BALTIMORE -- After waiting in line for more than an hour at ESPN Zone in Baltimore's inner harbor, one fan had a bold request for Orioles ace Erik Bedard.

"Could you sign it '2007 Cy Young Winner?'" he asked, handing Bedard a new baseball.

Bedard obliged, and would go on to sign hundreds more baseballs, pictures and jerseys in the hour he appeared before fans on Thursday before Baltimore opened a four-game series against Minnesota.

Some eager Orioles fanatics had to wait more than two hours and lined out the door to get a chance to shake the hand of the Baltimore pitching staff's dominant force. And even with the general conception that Bedard isn't one for fanfare, emotion or hoopla, most in attendance seemed more than satisfied.

"He's low key, he does his business, and that's it," said Baltimore native Dan Rosenberg, 40. Rosenberg came with friend and fellow O's fan Eric Cohen, who added, "As long as he's winning, it doesn't matter."

If it's the W's that are important, fans should have Bedard enshrined on a pedestal. He's 13-4 and is 9-0 with a 2.20 ERA in his last 12 starts. He also has a sizable lead atop the Major League strikeout ranks with 218 this year. He still has six or seven more starts left, but he has already tied the Baltimore franchise record for strikeouts in a season.

Little is known about Bedard's off-the-field persona, and ESPN.com's Amy Nelson wrote a story last week that examined Bedard off the mound. "Bedard is at times rude, standoffish and disinterested, and perversely takes pride in his attitude," Nelson wrote. But fans who waited to see him, whether they had read the story or not, disagreed.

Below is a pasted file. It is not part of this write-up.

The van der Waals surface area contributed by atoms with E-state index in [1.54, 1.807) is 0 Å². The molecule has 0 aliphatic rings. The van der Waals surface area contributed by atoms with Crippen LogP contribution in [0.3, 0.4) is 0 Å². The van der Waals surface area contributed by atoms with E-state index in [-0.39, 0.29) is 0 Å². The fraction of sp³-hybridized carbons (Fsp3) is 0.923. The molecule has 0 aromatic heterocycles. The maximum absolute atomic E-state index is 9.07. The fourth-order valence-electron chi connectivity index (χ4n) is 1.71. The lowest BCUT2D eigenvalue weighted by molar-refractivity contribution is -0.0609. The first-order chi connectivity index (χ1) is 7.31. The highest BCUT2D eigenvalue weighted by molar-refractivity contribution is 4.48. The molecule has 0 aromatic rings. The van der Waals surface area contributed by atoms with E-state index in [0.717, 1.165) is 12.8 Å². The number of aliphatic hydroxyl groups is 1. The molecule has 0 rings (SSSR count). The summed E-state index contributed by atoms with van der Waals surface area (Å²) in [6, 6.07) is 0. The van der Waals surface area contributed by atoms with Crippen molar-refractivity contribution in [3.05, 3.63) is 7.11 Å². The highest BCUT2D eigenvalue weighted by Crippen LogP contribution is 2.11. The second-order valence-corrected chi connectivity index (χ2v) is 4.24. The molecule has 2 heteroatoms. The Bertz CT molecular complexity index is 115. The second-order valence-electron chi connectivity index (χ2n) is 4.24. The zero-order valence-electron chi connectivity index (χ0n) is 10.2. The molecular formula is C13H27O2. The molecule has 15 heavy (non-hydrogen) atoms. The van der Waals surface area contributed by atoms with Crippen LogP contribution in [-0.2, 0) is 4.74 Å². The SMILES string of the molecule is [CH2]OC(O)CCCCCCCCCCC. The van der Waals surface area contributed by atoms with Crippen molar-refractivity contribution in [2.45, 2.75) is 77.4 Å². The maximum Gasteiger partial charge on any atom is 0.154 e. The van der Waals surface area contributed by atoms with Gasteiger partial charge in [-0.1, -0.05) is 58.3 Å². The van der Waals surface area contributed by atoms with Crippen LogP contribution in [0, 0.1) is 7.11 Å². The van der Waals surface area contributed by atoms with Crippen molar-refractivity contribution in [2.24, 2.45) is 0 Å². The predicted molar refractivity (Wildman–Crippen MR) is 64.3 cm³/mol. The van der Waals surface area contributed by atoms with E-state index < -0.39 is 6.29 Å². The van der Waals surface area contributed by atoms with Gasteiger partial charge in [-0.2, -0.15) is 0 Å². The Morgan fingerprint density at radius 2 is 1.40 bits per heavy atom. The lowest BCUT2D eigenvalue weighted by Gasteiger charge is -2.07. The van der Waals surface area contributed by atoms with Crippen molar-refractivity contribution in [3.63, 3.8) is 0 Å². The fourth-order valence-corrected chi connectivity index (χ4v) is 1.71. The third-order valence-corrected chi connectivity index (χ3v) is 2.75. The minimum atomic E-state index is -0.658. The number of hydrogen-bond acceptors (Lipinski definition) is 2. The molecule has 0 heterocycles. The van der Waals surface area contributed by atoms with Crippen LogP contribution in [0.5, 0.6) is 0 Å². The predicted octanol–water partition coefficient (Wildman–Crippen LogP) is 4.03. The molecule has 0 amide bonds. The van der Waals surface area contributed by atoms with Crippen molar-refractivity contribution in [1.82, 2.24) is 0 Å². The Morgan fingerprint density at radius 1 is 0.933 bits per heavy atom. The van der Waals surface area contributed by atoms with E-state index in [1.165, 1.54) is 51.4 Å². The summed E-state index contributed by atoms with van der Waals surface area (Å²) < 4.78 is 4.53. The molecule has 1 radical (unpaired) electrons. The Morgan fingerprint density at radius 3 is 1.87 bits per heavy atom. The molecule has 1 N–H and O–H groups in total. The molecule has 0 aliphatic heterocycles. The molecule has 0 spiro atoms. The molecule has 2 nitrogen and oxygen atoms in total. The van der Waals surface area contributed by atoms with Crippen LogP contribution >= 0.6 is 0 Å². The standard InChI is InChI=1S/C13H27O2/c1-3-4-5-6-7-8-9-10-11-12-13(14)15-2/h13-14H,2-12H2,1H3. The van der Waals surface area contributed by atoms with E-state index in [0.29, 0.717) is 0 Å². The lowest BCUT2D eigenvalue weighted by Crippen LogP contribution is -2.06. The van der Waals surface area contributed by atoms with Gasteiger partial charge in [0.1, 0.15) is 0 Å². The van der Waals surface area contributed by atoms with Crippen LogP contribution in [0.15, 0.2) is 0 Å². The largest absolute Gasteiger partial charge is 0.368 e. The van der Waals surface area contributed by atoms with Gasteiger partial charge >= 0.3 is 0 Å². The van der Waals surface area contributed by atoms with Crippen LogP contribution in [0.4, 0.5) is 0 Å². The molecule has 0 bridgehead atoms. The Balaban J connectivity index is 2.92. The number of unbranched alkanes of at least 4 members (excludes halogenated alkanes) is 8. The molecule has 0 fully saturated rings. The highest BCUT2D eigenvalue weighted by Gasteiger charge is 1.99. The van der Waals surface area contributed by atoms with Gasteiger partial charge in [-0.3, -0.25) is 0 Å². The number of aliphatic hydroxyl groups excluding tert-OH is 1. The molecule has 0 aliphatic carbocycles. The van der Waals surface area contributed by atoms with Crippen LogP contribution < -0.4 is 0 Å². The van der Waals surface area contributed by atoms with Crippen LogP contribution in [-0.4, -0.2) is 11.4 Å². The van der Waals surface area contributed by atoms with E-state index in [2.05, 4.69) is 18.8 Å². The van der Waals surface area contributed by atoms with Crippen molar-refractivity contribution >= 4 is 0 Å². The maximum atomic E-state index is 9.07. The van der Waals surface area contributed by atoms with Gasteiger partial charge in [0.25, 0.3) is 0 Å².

"I've heard that he's very quiet and doesn't like to do interviews," said Orioles season-ticket holder Jay Sweren. "But he seemed great today."

ESPN Zone managers Scott Hutchinson and Leigh Friedman hustled every which way during the frantic hour to meet fan requests and ensure the event transpired smoothly. They said they didn't even get a chance to meet Bedard.

"These always draw enormous crowds, but Bedard has drawn the biggest yet," Friedman said. "This is a strong fan response -- it's fabulous. He seemed like a great guy and we're so excited that he agreed to do it."

From middle-aged men and women to grinning youngsters, the reaction to getting a close-up glimpse of Baltimore's top hurler was completely positive.

Ten-year-olds Zach Elkin and Maxwell Hamlett exited the dense crowd clutching their autographed baseballs and 4-year-old superfan Ray Daugherty was almost bouncing off the walls with excitement.

But after all the interaction, handshakes and "pleases" and "thank yous," Bedard left for Camden Yards and thoughts turned to the future.

"I just hope they sign him," Sweren said of Bedard's contract, which will keep him in an Orioles uniform for two more seasons. "They can't let this kid get out of here."